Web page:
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Around the Web Digest: Week of June 7

I love when good online content finds me! Keep submitting links to me at rebecca.nelson.jacobs@gmail.com and I’m happy to feature them on here.

The title of this Washington Post article is pretty self-explanatory: Why Congress Should Not Cut Funding to the Social Sciences. Takeaway? Aside from having any intrinsic value, understanding social phenomena is important for shaping public policy.

My friends and I were just comparing notes on Ph.D. research with some people we know from the biology department, and they couldn’t understand our view of research as a basically solitary activity in anthropology. This post on the Global Social Media Impact Study Project Blog addresses that very perception: A Methodological Case of Comparative Anthropology 

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Anthropology and the Boycott of Israeli Academic Institutions: Brian Boyd

Anthropologists for the Boycott of Israeli Academic Institutions is pleased to present the latest in a series of essays reflecting on the decision to support the boycott until Israeli higher education ends its complicity in the violation of Palestinian rights (including academic rights).

This piece by Israel-Palestine archaeologist Brian Boyd joins earlier statements on Savage Minds by Talal Asad, Mick Taussig, J. Lorand Matory, and Rosemary Sayigh.

Archaeology and the BDS/boycott of Israeli Academic Institutions: some personal fragmentary reflections

Brian Boyd
Columbia University

Reflecting on why I support the proposed boycott of Israeli academic institutions, I found myself looking back through fieldwork diaries I made while I was an undergraduate student in the late 1980s. The first set dates from early July to late September 1988, the second from the same period in 1989: the early years of the First Intifada. My fieldwork was as a volunteer on a French-Israeli archaeology project in western Galilee. In 1988, the team consisted of a French director, a Palestinian assistant, and around 20 students, almost all European and one or two Israelis. In 1989, the situation was similar, with the addition of one Palestinian student. The project was mainly funded by the French Ministry of Foreign Affairs/CNRS and the excavation license granted by, as with all archaeological projects in Israel, the Israel Antiquities Authority. All archaeological licenses granted to a non-Israeli project director must bear the name of an Israeli co-director, despite that person not being an active daily member of the project team.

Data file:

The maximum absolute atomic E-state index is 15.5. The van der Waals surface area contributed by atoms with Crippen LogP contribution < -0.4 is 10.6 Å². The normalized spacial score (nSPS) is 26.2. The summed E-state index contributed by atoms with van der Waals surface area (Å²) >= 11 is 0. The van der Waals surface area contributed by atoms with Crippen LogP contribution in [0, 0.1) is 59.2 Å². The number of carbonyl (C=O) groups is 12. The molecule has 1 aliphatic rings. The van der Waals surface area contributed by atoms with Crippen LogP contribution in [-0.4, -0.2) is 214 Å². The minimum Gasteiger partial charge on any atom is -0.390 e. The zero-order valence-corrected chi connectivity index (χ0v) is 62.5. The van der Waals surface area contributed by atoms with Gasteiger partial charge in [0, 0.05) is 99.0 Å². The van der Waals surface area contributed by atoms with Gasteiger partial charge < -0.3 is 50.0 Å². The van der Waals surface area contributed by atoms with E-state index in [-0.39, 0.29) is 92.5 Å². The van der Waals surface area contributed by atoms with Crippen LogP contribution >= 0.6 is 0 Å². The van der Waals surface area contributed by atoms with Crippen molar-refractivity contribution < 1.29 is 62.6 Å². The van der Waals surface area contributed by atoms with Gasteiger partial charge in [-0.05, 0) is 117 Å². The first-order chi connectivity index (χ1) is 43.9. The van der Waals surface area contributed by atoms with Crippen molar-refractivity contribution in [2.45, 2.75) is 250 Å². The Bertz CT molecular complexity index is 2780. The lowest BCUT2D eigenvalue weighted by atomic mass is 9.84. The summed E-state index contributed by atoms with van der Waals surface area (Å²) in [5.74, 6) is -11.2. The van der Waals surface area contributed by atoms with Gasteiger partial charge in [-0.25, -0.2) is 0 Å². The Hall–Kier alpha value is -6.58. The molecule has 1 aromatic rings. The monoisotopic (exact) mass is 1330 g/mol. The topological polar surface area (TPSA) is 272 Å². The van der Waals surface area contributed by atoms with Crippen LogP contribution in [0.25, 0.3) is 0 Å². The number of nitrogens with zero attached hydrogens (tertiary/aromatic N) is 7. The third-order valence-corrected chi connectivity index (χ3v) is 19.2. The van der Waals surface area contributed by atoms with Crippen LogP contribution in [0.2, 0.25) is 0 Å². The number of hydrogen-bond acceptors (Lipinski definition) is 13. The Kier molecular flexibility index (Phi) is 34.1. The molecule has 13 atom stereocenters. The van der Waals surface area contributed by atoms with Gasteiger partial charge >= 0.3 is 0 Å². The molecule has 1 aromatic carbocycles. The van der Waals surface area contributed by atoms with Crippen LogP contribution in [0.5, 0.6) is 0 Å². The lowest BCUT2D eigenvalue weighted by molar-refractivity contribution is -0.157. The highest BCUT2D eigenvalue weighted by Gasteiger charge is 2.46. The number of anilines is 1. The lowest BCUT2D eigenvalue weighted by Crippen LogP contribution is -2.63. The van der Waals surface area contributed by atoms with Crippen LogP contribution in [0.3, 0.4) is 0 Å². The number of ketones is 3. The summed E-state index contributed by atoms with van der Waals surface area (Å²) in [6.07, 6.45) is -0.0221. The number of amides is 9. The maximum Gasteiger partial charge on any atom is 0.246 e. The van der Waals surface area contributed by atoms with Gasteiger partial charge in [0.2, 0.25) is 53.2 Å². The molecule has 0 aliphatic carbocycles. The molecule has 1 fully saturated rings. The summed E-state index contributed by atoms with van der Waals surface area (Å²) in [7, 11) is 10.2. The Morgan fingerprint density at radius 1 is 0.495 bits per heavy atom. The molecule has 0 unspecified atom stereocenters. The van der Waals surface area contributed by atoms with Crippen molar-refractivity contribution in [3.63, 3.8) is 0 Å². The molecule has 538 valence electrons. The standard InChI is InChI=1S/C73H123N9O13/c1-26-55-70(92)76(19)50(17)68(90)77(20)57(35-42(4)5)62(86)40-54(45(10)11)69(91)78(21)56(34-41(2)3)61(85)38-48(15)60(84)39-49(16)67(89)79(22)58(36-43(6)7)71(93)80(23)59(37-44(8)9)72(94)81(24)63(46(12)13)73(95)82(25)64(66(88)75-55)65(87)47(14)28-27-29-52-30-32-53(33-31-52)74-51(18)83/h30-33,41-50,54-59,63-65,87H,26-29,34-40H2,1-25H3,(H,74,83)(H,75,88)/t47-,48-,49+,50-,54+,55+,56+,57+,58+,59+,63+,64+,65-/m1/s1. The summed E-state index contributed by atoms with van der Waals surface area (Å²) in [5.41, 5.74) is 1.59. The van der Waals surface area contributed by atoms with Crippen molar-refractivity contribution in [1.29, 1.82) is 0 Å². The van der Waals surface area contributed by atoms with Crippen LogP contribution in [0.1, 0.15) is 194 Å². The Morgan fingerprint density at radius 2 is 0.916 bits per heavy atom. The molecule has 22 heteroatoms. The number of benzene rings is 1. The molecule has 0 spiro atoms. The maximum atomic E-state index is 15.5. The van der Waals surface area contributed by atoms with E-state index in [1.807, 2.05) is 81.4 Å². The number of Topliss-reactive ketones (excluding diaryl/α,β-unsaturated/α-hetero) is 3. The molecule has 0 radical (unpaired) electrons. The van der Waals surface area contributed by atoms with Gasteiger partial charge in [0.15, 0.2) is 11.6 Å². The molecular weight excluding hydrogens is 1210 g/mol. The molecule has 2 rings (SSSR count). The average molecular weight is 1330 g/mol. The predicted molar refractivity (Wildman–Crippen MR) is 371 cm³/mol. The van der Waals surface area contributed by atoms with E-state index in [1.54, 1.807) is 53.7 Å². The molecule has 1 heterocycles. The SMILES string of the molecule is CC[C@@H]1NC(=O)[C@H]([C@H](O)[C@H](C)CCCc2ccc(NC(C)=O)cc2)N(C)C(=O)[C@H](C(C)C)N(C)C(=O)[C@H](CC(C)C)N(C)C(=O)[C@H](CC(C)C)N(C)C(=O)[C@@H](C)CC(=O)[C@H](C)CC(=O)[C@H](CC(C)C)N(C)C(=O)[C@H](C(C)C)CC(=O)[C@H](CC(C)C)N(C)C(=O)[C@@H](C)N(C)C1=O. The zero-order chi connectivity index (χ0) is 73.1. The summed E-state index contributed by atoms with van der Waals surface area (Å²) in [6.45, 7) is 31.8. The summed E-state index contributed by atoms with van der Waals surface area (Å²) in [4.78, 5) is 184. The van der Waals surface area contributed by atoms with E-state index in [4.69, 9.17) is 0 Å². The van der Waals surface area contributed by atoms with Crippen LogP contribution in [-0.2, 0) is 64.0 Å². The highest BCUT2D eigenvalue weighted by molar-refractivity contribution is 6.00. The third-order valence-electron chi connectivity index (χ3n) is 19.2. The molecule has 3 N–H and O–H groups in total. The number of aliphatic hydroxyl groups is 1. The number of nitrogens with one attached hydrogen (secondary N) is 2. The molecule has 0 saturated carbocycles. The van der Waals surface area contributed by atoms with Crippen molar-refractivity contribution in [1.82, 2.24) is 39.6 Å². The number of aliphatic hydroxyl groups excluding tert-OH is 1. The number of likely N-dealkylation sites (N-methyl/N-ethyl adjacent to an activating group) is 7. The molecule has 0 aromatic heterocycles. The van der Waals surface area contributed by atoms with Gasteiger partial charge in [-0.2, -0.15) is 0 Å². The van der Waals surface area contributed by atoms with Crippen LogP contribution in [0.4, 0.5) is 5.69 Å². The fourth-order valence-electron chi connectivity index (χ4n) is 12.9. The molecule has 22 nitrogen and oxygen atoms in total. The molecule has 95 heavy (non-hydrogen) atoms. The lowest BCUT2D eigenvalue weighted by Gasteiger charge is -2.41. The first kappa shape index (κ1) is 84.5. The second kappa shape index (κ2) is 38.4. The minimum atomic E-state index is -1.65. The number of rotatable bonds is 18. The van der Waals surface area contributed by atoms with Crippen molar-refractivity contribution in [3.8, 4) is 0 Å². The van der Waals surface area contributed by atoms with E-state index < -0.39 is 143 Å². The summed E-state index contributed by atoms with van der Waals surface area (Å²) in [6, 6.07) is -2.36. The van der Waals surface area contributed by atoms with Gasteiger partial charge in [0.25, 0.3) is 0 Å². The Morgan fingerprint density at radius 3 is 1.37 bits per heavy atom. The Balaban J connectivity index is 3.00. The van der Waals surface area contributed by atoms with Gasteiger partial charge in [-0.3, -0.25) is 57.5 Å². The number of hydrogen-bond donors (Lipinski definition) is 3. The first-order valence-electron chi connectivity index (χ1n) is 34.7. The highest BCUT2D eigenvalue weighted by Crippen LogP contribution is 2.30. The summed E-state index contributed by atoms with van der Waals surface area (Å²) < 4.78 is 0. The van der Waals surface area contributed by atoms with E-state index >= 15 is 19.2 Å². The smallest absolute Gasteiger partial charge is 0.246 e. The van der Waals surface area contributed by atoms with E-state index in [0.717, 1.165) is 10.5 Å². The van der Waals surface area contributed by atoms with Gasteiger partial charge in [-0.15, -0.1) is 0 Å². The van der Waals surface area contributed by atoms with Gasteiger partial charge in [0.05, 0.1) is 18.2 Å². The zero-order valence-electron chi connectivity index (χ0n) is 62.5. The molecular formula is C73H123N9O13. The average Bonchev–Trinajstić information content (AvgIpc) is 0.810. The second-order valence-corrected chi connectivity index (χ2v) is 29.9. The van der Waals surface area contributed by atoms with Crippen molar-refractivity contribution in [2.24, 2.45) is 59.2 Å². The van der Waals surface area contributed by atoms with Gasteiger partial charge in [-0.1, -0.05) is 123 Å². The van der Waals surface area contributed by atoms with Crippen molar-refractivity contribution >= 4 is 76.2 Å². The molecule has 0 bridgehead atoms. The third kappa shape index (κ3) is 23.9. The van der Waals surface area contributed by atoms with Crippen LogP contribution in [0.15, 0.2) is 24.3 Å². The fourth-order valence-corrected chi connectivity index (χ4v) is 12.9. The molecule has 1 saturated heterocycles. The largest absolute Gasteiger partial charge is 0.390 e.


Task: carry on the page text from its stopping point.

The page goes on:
During those six months, the archaeological team lodged in the old youth hostel in the Arab area of the northern Mediterranean coastal town that Arabs call ‘Akka and Israeli Jews call ‘Akko. A Christian Arab family ran the hostel, and the town itself was part-Arab (the Old City), part-Israeli (the New City). At that time, I knew little about the Israel/Palestine situation beyond UK media reports, but clearly the recently announced Intifada (late 1987) was on everyone’s minds, especially in a town with Akka’s/Akko’s demographic. I befriended a local Arab café owner, who said he worked for “the labor party”. One evening, a few of us diggers visited his café to find it full of tourists of different nationalities – Japanese, American, British, French. The owner had gathered them together from a number of tour parties and had given them cold-water melon on this hot day. After talking with us all about the Intifada situation, he orchestrated an international chorus around his tables – “We want peace! We want peace!”, over and over. This was, I guess, my first “political” encounter with an Arab person, and one which has stayed in my mind because of the contrast I was seeing between (a) this spontaneous Arab-led international “happening”, particularly hearing the call for peace, and (b) the fairly heavy Israeli police and military presence that I had seen everywhere since my arrival in the country only a few days before. Continue reading